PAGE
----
Various things became clear as we worked towards the exhibition itself. There was enthusiasm across the board for our material, whether from the design team who worked on publicity and the layout, or from the UL admissions staff (who see the exhibition all the time); and there was bonding as we voted for Francisquillo el Sastre to be the central icon (he was thereafter known as ‘Scissorman’ for reasons that are apparent from our publicity). A background in doing Sudoku might have been a help for the two curators (and it was the pastime of neither). There were hurdles. Not all material could be exhibited, as it had to pass first under the eagle-eyes of the staff of the Conservation unit; many of the Spanish items were bound together in volumes, sometimes rather tightly, so that it was a challenge to select which item, out of more than a hundred items in a volume, should be put on display; directly comparable material was not always available for the two countries involved. We decided on a life-trajectory as the ‘narrative’ of the exhibition. Thus it begins with ‘Knowing right from wrong’, moves through the teenage years (daughters are singled out more than sons for being wayward) and family frictions, then into more and more extreme and monstrous examples of wrongdoing, with the final pillar in the exhibition being devoted to retribution and various forms of execution.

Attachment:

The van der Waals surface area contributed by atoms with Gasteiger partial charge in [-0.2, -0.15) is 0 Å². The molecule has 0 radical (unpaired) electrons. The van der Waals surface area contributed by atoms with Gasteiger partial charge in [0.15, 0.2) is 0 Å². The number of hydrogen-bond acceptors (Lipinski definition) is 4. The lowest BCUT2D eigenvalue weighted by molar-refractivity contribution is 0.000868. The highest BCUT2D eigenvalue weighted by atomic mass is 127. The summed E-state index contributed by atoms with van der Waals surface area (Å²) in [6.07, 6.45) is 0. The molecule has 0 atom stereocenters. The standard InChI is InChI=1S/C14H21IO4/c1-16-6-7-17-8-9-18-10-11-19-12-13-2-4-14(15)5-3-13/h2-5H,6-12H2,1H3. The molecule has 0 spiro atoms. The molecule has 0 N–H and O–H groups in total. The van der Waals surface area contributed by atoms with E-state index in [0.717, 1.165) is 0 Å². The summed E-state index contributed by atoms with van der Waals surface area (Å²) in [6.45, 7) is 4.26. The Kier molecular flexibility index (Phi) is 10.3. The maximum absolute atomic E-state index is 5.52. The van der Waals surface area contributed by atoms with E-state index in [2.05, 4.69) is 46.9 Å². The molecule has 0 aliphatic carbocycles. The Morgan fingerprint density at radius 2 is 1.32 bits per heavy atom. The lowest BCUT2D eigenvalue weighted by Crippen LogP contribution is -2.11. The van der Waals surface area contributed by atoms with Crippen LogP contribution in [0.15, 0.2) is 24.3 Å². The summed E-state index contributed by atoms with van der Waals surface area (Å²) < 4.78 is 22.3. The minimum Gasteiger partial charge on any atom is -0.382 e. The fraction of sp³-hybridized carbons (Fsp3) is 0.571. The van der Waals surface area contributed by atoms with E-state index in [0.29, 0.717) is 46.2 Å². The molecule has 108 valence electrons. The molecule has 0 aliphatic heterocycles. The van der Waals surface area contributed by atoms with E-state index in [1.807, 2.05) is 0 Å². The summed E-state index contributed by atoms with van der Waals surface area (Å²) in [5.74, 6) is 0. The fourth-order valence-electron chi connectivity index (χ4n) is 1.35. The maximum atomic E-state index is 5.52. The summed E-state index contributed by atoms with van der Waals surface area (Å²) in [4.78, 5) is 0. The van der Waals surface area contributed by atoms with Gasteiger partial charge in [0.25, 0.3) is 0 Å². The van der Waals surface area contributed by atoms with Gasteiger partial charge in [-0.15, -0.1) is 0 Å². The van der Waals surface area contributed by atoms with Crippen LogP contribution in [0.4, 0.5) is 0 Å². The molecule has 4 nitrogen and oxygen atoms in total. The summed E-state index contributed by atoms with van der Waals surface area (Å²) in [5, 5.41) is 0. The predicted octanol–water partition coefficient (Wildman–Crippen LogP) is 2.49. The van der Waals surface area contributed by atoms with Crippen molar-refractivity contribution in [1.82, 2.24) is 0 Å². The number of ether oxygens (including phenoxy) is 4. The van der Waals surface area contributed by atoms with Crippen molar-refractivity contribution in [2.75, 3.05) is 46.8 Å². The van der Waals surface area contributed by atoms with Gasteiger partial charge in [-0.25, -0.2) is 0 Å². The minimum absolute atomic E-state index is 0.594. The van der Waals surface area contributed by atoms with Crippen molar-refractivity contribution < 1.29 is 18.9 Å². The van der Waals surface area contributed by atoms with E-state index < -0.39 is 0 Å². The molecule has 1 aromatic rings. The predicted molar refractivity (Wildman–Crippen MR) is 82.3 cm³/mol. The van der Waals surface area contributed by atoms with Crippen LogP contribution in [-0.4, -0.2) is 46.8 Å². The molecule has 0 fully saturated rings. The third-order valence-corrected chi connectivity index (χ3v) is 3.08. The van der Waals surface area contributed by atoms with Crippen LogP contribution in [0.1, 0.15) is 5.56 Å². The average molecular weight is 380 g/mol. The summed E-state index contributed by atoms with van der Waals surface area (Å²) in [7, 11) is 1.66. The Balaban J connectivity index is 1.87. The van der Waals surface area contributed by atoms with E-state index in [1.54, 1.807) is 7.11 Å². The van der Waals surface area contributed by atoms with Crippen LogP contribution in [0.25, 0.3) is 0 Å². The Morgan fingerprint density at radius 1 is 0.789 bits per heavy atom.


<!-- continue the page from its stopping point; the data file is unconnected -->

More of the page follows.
Scissor manOne of the further procedures we will be applying to our digitized material is that of optical character recognition, which will allow for searches according to words or phrases. This will contribute enormously to our knowledge of the activity of printers, for example, and in mapping the occurrence of particular types of wrongdoing. It should be noted, however, that you cannot always find varieties of wrongdoing according to their official name. ‘Rape’ (‘violación’) almost never occurs, and this wrongdoing has to be tracked through a variety of circumlocutions, some of which refer to honour, others to flowers that have been made to wither…